Beware of Short-Term Vacation Rentals

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Beware of Short-Term Vacation Rentals

Have you thought about renting out, or do you currently rent out, your home in Santa Barbara as a short-term vacation rental?  If so, you should know the rules applicable to such rentals in this County.

With the rise in popularity of vacation rental apps, like Airbnb, coupled with the rise in the cost of housing, the number of Santa Barbara homeowners seeking income from these rentals has risen exponentially in the past decade.  This increase did not go unnoticed by the various jurisdictions in our County and each one has reacted a little differently.  Some are still determining how to best approach this complex issue.

If you are renting out your home on a short-term basis –fewer than 30 consecutive days – then you need to be aware that: (1) short-term rental use is not permitted in every zone and often not allowed in residential zones, and (2) you are operating a business and your local jurisdiction expects you to pay it appropriate business license and Transient Occupancy Taxes (TOT).

For example, the City of Santa Barbara has not yet created new laws or policies regarding short-term rentals.  But, it has decided its current regulations equate short-term vacation rentals with hotels and, therefore, regulates them accordingly.  Thus, within City limits, short-term rentals are only allowed in commercial zones and prohibited in all residential zones, except one.  In the R-4 Zone, or Hotel/Motel/Multiple Residential Units Zone, a homeowner can apply for a conversion permit to allow a residence to be used for short-term rental purposes.  A conversion permit is not guaranteed, however, and depending on the size and number of residences one is seeking to convert, such a permit could require Planning Commission approval.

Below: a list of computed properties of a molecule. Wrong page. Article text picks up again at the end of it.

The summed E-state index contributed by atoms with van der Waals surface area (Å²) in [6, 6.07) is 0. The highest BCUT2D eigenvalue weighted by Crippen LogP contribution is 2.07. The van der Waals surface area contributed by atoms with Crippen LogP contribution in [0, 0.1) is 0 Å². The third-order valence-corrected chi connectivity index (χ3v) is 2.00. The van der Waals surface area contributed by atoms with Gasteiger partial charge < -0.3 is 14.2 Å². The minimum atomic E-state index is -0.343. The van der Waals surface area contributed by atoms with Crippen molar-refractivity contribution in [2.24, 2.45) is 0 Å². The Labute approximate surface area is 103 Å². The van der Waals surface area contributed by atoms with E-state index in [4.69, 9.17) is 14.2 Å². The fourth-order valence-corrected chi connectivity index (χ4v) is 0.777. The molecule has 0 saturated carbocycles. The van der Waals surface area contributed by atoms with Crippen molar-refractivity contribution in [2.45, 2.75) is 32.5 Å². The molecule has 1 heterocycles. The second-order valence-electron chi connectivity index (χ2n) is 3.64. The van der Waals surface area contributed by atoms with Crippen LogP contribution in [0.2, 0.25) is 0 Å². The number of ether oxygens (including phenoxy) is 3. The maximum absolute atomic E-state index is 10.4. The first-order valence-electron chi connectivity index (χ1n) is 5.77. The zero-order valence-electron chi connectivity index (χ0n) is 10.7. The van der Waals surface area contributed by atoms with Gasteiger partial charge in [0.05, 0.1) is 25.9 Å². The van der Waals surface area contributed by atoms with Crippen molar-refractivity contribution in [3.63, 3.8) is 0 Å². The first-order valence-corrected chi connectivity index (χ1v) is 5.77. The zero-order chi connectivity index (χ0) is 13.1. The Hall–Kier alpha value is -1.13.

In addition, the City is seeking to recoup business license taxes and a 12% TOT tax.  Santa Barbara has actively subpoenaed records from various vacation rental websites and has increased its enforcement budget to attempt to recover these fees from all who may owe them.

The City of Goleta took a different approach.  It adopted an ordinance designed to regulate short-term vacation rentals, but has not prohibited them in residential zones.  If you operate a short-term rental, Goleta now requires you file for a Short-Term Vacation Rental Permit.  The application requires that the homeowner have (1) a nuisance response plan, (2) disclose the use to surrounding neighbors, (3) post a small surety bond, (4) register to pay TOT tax, and (5) obtain a business license.  The application takes a few weeks to process and Goleta requires an annual review of the permit.

The County of Santa Barbara is still in the process of finalizing its Short-Term Vacation Rental Ordinance. It is highly likely that the County will ban short-term vacation rentals in most residential zones, but may allow them in agricultural zones.  The County should be taking further action on these issues later this year.

Needless to say, operating a short-term vacation rental in our community is much more complicated and costly than merely registering your home on Airbnb.  Be aware of the local laws in your area and if you receive an enforcement order or notice of violation in the mail, it is best to contact an attorney before deciding how best to respond.

Olivia K. Marr, Attorney

OMarr@BFASLaw.com

(Direct) 805.966.7199

DISCLAIMER:  This Advisor is one of a series of business, real estate, employment, estate planning and tax bulletins prepared by the attorneys at Buynak, Fauver, Archbald & Spray, LLP. This Advisor is not exhaustive, nor is it legal advice. You should discuss your particular situation with us or with your own attorney. Our legal representation is only undertaken through a written engagement letter and not by the distribution or use of this Advisor.

By |2016-05-10T16:50:18+00:00May 10th, 2016|News, The Advisor|Comments Off on Beware of Short-Term Vacation Rentals